In the realm of patent assertion, there is one man who stands head and shoulders above the rest: Erich Spangenberg. Of the more than 1,600 companies he has sued for patent infringement in the past decade, the most recent is Atlassian.

Not that you’d know it was Spangenberg doing the suing; the action comes from Spangenberg-controlled Pherah LLC, a company that doesn’t even have a website.

(Related: Copyright is enough for software)

But it does have a ton of lawyers in Eastern Texas. It’s in that district court where Pherah (and a dozen other Spangenberg companies) have filed their patent infringement suits. Pherah’s legal action is just the latest in a string of suits that have been pushing some companies to find new ways of protecting themselves. And in a 2013 interview with The New York Times, he referred to himself as “going thug” on the companies he has sued.

On Nov. 19, Pherah filed suit against Atlassian, IBM, TIBCO and Zendesk. On Nov. 27, Pherah followed up with additional suits against Asana, Birst, Clarizen and Intuit. The suit alleges infringement of Patent RE44652, which details a computer-readable data product for managing sales information. Also known as a database of sales contacts, this patent dates back to 1997 and is a tough one to invalidate due to so many custom-built solutions for sales.

(SD Times reached out to Spangenberg, but did not receive a reply.)

Then there’s Ken Seddon, who is out to stop patent asserters such as Spangenberg. As the CEO of LOT Network, Seddon is tasked with bringing companies together to cut down on patent lawsuits.

LOT Network is also known as the License on Transfer Network. And it started at Motorola, said Seddon. “Motorola sent me to law school,” said Seddon. “I spent 10 years at Intel, and spent a lot of time writing patent applications. After a stint at Micron and three years at Apple,” he said, he landed at ARM and then ended up running the LOT Network.

LOT formed in July of 2014 as a non-profit designed to help companies prevent their patents from being abused if they fall into the wrong hands. LOT is formed of many companies interested in stopping patent lawsuits.

“Although these companies have little in common, they believe companies should be good corporate citizens, and companies should use the patents they have for traditional reasons,” said Seddon. “Patents have been around for 200 years. They support traditional business models. All those are fair play. What they don’t believe in is this new business model of patent trolls, who buy patents, get venture capital money, initiate lawsuits, and shake down companies.”

Seddon said patent trolls cost the U.S. economy more than US$80 billion a year. And Spangenberg has certainly gotten his fair share of that money in his pursuits. But the LOT Network could put a stop to that over time.

“We learned that 81% of patents that trolls use in their litigation all come from original operating companies,” said Seddon. “So at the end of the day, the problem isn’t the patent office; the problem is caused by companies who sell patents to trolls, and those trolls move around suing and buying more patents.”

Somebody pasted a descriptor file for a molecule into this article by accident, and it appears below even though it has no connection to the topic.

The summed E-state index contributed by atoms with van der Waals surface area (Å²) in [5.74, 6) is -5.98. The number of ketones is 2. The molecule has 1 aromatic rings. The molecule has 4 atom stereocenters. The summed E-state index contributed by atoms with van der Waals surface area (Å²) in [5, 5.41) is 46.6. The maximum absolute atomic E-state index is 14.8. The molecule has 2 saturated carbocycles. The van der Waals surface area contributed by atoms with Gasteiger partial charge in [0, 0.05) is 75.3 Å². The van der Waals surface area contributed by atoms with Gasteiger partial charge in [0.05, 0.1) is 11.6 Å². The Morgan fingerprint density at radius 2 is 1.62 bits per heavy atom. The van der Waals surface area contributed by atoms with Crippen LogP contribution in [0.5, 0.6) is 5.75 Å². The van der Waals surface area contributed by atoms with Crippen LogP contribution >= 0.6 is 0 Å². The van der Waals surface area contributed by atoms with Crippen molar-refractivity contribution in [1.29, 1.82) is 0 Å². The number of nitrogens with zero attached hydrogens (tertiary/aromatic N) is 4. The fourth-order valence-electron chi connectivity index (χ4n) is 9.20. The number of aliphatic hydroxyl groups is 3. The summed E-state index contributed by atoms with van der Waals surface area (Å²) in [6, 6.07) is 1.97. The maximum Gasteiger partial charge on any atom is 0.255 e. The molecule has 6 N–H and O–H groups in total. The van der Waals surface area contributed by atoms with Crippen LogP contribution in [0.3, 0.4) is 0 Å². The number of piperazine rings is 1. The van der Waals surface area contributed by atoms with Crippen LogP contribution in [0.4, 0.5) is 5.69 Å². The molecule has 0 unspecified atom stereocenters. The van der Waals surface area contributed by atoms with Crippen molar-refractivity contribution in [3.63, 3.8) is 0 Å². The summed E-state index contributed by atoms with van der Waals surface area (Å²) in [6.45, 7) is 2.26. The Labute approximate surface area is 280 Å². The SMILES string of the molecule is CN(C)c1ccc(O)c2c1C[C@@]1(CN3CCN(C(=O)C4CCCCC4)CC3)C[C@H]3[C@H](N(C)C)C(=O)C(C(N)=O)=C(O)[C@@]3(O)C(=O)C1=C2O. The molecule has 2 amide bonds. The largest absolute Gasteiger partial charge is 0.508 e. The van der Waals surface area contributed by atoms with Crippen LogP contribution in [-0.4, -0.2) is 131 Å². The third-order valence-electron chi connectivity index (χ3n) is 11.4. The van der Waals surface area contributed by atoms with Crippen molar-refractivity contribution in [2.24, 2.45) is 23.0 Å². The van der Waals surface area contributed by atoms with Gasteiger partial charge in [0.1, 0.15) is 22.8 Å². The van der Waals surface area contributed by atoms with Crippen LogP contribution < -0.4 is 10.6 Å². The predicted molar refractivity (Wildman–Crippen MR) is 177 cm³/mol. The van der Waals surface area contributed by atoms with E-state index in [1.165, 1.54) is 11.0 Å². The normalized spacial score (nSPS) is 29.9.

To this end, members of the LOT Network sign agreements to allow their patents to be freely licensed to all Network members if they ever fall into the hands of a patent troll. While it might sound far-fetched for an IBM or Intuit patent to end up in the hands of a troll, many of these assets are transferred as a result of mergers and acquisitions activity.

“We have a simple license agreement; companies of all shapes and sizes are allowed to join the community,” said Seddon. “The agreement says you’re free to do whatever you want with your patents: You can sue other members, generate revenue, etc. All we are asking is if any of your patents are ever transferred to a patent assertion entity, the other members get licensed automatically.”

The LOT Network lists more than 30 companies and more than 325,000 patents, currently. But even that many patents can’t protect every company from trolls.

Seddon is familiar with Spangenberg’s work. “I have run across him many times. He is one of the all-star patent troll entities that were out there. If you were going to pick four or five trolls for the hall of fame, he’d be one of them,” he said.

“This particular patent, since it was originally issued, it has been assigned to 14 other companies. It has changed hands 14 different times. It was owned by Orion IP, Clearwood Computers, which is owned by TechDev Holdings, which is owned by Acclaim Financial Group, which is owned by the wife and son of Erich Spangenberg. This Pherah is just a shell company, and it acquired the patent from Manufacturing Systems Technology, another shell entity of Acclaim Financial Group.”

Seddon has advice for Atlassian and the other companies sued by Pherah: “I would invite all these companies to join our network. What they’re experiencing is straight out of the traditional patent troll playbook. Pherah is not a real company with real people. It’s like a Russian doll,” he said.